Monday, March 10, 2014

To do my duty (Charlotte Mason and Moral Training)


A very long time ago I belonged to the Girl Guides of Canada.  I was a Brownie,  then a Guide, then a Pathfinder.  In those days we did a lot of singing and marching (Charlotte Mason would have called it drill).

We also did a lot of vowing and promising.

The Brownies promised "to do my best, to do my duty to God, the Queen and my country, to help other people every day, especially those at home." Guides jacked it up to "help other people at all times and obey the Guide Law," which started "A Guide's honour is to be trusted."
A Brownie was expected to be "cheerful and obedient" and to "think of other people before herself."  Kind of the Proverbs 31 Lady of Browniedom. Which didn't mean that we weren't awfully silly at times, but still we were given an ideal. We tried to get along with each other, we folded the flag properly, we helped wash the dishes, and we didn't litter.
(Yeah, that's me in the knee socks.)
Duty, obedience, patriotism, respect for others' rights and property: right out of the Common Law, as Uncle Eric would say; or right out of Charlotte Mason's writings on topics like Duty and Moral Training.

"High Ideals.––It is time we set ourselves seriously to this work of moral education which is to be done, most of all, by presenting the children with high ideals. 'Lives of great men all remind us we can make our lives sublime,' and the study of the lives of great men and of the great moments in the lives of smaller men is most wonderfully inspiring to children, especially when they perceive the strenuousness of the childhood out of which a noble manhood has evolved itself. As one grows older no truth strikes one more than that 'the child is father to the man.' It is amazing how many people of one's own acquaintance have fulfilled the dreams of their childhood and early youth, and have had their days indeed bound each to each in natural piety."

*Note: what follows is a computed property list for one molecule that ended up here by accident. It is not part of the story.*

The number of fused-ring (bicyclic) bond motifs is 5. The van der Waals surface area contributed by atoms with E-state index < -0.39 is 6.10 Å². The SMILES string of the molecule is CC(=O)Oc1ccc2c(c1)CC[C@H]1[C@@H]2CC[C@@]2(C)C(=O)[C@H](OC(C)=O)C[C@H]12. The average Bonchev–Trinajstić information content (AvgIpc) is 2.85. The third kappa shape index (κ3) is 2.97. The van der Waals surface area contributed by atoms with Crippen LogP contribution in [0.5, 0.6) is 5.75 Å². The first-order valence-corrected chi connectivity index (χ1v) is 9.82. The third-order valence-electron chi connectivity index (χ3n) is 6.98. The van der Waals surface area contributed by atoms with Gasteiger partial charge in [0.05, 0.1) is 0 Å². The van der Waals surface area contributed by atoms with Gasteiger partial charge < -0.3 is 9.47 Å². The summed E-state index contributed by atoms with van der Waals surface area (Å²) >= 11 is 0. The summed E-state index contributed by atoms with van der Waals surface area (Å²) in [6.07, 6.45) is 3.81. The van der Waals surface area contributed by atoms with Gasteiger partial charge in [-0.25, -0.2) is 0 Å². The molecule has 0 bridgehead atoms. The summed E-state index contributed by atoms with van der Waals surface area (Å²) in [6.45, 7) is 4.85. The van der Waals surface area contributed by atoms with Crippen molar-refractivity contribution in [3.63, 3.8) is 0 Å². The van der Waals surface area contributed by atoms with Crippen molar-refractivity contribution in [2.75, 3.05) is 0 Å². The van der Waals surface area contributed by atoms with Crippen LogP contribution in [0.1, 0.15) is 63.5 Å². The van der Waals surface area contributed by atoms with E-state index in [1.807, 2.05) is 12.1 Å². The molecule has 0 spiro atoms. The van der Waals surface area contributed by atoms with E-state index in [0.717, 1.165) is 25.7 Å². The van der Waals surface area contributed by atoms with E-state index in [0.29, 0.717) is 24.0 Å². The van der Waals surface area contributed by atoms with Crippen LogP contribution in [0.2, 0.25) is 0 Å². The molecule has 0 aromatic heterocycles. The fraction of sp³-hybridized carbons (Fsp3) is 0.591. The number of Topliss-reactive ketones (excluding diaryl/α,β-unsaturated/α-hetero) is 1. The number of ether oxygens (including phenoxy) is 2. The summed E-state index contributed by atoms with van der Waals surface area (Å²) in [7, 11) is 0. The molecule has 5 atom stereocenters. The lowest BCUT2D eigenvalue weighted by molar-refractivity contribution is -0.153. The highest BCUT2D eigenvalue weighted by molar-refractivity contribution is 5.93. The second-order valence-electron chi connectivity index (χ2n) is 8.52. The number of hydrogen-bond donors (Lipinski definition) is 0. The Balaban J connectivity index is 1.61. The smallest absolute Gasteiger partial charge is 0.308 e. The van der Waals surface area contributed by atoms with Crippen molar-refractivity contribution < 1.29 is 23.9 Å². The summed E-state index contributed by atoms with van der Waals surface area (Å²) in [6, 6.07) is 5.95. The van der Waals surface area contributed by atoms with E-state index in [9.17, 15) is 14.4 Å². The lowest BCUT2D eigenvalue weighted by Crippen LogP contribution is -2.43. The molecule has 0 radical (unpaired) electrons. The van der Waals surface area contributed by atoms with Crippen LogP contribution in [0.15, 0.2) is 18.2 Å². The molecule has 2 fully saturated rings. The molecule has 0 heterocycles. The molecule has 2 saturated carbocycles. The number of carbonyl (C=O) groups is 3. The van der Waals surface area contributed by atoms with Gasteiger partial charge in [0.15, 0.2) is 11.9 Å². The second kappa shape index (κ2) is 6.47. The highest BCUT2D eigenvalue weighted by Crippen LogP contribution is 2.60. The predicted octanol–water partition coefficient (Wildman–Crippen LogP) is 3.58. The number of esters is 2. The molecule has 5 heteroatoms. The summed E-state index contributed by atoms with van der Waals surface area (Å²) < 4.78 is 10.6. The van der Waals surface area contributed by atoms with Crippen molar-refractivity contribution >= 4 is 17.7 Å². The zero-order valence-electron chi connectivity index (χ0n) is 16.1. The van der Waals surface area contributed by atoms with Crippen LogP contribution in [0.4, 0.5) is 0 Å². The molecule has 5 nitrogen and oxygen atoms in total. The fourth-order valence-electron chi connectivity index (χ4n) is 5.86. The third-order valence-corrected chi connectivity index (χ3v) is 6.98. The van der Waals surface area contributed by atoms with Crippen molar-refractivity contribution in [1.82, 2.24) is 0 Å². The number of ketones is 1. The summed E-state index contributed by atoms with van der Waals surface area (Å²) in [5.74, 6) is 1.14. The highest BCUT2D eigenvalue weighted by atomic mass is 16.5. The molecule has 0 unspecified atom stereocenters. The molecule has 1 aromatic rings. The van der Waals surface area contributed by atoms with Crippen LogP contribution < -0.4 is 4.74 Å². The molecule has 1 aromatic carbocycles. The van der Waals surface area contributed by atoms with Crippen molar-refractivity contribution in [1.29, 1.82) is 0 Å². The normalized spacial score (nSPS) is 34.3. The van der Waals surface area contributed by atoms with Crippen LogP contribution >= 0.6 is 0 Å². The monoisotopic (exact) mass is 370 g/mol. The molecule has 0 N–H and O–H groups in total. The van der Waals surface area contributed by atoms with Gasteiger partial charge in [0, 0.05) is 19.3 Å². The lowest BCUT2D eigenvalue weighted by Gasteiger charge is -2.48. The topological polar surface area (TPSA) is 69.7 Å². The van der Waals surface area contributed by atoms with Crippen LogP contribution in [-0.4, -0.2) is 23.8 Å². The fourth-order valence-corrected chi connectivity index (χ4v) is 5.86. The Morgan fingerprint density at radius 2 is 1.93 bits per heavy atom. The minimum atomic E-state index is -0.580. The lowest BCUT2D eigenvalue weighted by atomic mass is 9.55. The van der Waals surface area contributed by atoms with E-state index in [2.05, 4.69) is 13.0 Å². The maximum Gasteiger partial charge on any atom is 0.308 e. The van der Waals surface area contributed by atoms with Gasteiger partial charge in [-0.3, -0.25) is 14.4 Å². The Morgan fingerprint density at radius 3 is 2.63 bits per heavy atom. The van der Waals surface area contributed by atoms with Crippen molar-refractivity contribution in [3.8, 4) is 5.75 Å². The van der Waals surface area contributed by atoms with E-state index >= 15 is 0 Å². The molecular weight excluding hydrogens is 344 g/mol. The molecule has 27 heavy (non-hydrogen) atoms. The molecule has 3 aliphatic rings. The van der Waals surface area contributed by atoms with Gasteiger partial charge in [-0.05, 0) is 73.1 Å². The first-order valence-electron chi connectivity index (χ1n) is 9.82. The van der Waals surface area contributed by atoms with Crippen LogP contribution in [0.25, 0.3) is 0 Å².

"Virtues in which Children should be Trained.––One more point: parents should take pains to have their own thoughts clear as to the manner of virtues they want their children to develop. Candour, fortitude, temperance, patience, meekness, courage, generosity, indeed the whole role of the virtues, would be stimulating subjects for thought and teaching, offering ample illustrations."
"We know what is required of us, and that the requirements are never arbitrary, but necessary in the nature of things, both for the moral government of the world and to gratify the unquenchable desire of every human soul to rise into a higher state of being." ~~ Charlotte Mason

1 comment:

walking said...

I love how Mason focused on principles and inspiring instead of enforcing rules:

"'Lives of great men all remind us we can make our lives sublime,' and the study of the lives of great men and of the great moments in the lives of smaller men is most wonderfully inspiring to children, especially when they perceive the strenuousness of the childhood out of which a noble manhood has evolved itself."

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